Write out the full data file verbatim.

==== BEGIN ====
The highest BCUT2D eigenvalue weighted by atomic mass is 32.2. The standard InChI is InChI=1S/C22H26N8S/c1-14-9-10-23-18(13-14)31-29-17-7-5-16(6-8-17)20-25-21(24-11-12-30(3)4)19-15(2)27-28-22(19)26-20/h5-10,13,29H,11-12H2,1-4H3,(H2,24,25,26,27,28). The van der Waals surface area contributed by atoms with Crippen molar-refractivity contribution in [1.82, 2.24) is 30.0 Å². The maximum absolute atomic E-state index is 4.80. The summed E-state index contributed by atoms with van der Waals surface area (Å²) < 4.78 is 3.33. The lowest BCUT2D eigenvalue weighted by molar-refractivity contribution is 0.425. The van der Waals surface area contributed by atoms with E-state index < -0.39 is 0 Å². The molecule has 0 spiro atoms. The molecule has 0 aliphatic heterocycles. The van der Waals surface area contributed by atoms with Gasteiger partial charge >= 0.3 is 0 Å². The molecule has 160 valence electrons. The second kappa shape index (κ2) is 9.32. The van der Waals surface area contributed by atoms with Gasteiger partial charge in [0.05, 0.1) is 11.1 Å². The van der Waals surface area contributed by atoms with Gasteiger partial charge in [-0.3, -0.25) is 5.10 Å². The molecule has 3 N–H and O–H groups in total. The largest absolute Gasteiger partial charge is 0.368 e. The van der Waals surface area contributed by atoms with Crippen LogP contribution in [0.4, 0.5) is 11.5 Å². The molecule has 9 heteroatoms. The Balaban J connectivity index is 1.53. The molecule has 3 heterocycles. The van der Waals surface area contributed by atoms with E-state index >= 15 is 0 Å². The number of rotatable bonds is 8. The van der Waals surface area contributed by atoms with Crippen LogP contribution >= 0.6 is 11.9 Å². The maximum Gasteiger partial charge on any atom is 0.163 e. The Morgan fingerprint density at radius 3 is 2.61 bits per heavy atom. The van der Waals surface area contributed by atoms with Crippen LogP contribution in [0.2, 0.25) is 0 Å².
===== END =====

The highest BCUT2D eigenvalue weighted by atomic mass is 32.2. The standard InChI is InChI=1S/C22H26N8S/c1-14-9-10-23-18(13-14)31-29-17-7-5-16(6-8-17)20-25-21(24-11-12-30(3)4)19-15(2)27-28-22(19)26-20/h5-10,13,29H,11-12H2,1-4H3,(H2,24,25,26,27,28). The van der Waals surface area contributed by atoms with Crippen molar-refractivity contribution in [1.82, 2.24) is 30.0 Å². The maximum absolute atomic E-state index is 4.80. The summed E-state index contributed by atoms with van der Waals surface area (Å²) < 4.78 is 3.33. The lowest BCUT2D eigenvalue weighted by molar-refractivity contribution is 0.425. The van der Waals surface area contributed by atoms with E-state index < -0.39 is 0 Å². The molecule has 0 spiro atoms. The molecule has 0 aliphatic heterocycles. The van der Waals surface area contributed by atoms with Gasteiger partial charge >= 0.3 is 0 Å². The molecule has 160 valence electrons. The second kappa shape index (κ2) is 9.32. The van der Waals surface area contributed by atoms with Gasteiger partial charge in [0.05, 0.1) is 11.1 Å². The van der Waals surface area contributed by atoms with Gasteiger partial charge in [-0.3, -0.25) is 5.10 Å². The molecule has 3 N–H and O–H groups in total. The largest absolute Gasteiger partial charge is 0.368 e. The van der Waals surface area contributed by atoms with Crippen LogP contribution in [0.4, 0.5) is 11.5 Å². The molecule has 9 heteroatoms. The Balaban J connectivity index is 1.53. The molecule has 3 heterocycles. The van der Waals surface area contributed by atoms with E-state index >= 15 is 0 Å². The number of rotatable bonds is 8. The van der Waals surface area contributed by atoms with Crippen LogP contribution >= 0.6 is 11.9 Å². The maximum Gasteiger partial charge on any atom is 0.163 e. The Morgan fingerprint density at radius 3 is 2.61 bits per heavy atom. The van der Waals surface area contributed by atoms with Crippen LogP contribution in [0.2, 0.25) is 0 Å².